School of Hard Rocks

Loni Habersetzer teaches pilots how to land on the harshest terrain.

Habersetzer operates out of Marabou Landing, a lodge about 230 miles southwest of Anchorage. (Clark Mishler)
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Habersetzer clears a couple of large rocks and a log, then walks back to the airplane. After starting up the engine, he applies a careful combination of throttle and rudder to gently swing the airplane around. Then he again powers the engine to lift the tail before releasing the brakes. In a couple of bounces he's at the end of the bar. The airplane briefly skims along the water, then lifts into the air.

A man with a gentle, easygoing manner, Habersetzer does not appear to be bent on self-destruction. Lanky and tall and wearing wire-rim glasses, he looks almost bookish. Born in Vancouver, "Warshington," as he pronounces it, Habersetzer practically grew up in a Super Cub, and he has never flown any other type of airplane. He soloed in his father's as a teen. After high school, he supported himself working for his father's electrical contracting business; on weekends he built up his flying hours, and later he began spending summers flying for an Alaska hunting lodge and guide service.

Like most Cub pilots, Habersetzer learned the traditional method for landing a taildragger: Line up with the runway, cut the power, then glide until the airplane touches down softly to a three-point landing, in which the tailwheel and the main-gear wheels all touch at the same time. It is, says Habersetzer, a perfectly fine way to land, if one has the real estate. But he found that the traditional method has two big drawbacks. First, the wind and other conditions will make you land on a different spot every time, and sometimes, Habersetzer wanted more precision, especially when he saw a good spot for hunting or fishing. Second, once the tailwheel touches, you lose nearly all forward visibility, a dangerous situation when you're in close to objects like rocks and trees.

"I met a guy from Alaska who had quite a bit of bush flying experience," Habersetzer says. Instead of gliding, this pilot flew a power-on approach, slowing the airplane to the verge of a stall, then using the throttle to control the rate of descent and the elevator to control pitch and thus airspeed. By flying "behind the power curve," Habersetzer explains, he could drop his airplane on the exact spot he wanted.

Nothing special there. It's the same technique naval pilots use to land on carriers. The revelation to Habersetzer was that the technique doesn't just let him put the airplane right on the spot he wants, it also enables him to keep the tail up longer, which improves visibility.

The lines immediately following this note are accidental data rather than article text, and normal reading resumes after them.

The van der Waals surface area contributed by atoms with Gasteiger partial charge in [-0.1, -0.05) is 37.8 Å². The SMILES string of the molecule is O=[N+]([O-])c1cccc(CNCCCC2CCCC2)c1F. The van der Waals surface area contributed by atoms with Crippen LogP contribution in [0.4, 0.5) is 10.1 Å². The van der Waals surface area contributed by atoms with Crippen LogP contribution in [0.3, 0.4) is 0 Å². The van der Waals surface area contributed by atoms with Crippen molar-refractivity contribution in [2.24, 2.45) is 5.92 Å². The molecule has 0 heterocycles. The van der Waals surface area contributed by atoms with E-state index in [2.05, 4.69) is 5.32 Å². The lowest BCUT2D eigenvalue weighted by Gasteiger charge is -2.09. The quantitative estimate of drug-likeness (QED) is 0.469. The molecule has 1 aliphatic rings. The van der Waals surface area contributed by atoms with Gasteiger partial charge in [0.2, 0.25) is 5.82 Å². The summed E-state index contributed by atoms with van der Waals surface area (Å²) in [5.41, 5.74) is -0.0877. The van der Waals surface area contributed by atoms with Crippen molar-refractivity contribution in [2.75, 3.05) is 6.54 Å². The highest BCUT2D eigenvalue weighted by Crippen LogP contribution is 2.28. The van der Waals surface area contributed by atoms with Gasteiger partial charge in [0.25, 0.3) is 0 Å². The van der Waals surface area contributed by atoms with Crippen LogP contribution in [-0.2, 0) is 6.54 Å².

Habersetzer honed his skills, hopscotching from one landing strip to another, sometimes making as many as 30 or 40 landings in just a couple of hours. Gradually, he added his own touches to the power-on method. He found that by putting 30 pounds of weight in the tail section, he can brake harder after touchdown without flipping the airplane on its back. He learned to use his GPS unit to determine groundspeed on touchdown so he can calculate his rollout distance. He discovered that during his takeoff roll, applying flaps in increments results in less drag than full-on flaps and thus enables a shorter takeoff run. And he figured out how to perform a "water-assisted" landing, in which he slows the airplane by skimming the tires along a stream or lake before rolling onto solid ground.

Habersetzer insists that he's no daredevil, that what looks crazy is in fact the result of careful planning and a lot of practice. "If there is any doubt [about being able to make a landing]," he says, "I'm just not interested in doing it."

When he finds a new place to land, the first thing Habersetzer does is double-check his position—that is, in which direction he will need to hike should he become stranded. He then checks out the airspace above the strip, descending in 300-foot intervals. During this survey, he determines the approach to the strip and checks for obstacles such as trees or power lines. In addition to the length and width of the strip, he pays attention to its surface. He may "drag" the strip, flying its length and letting the airplane's tires roll along the surface. Before deciding whether he will land, Habersetzer may overfly a strip as many as 15 times.

After we've been flying for a while, Habersetzer lands on the crest of a low ridgeline. It is a comparatively easy strip: mostly flat, unobstructed by trees, the ground free of large obstacles—perfect for practicing. Habersetzer places a set of caribou antlers off to the side to mark a touchdown point. We take off and Habersetzer sets up for approach. With constant manipulations of the throttle, he works to keep his speed over the ground at 43 to 45 mph. "A one-mile-per-hour difference in groundspeed can mean another 25 to 50 feet to stop," Habersetzer says.

Just as he is alongside the antlers, he cuts the power, dropping the airplane onto the surface. The wheels roll over the gravelly surface and he pumps the brakes to bring the airplane to an abrupt stop. Habersetzer checks his rollout distance: a little over 120 feet. Not satisfied, he decides to go around for another approach.

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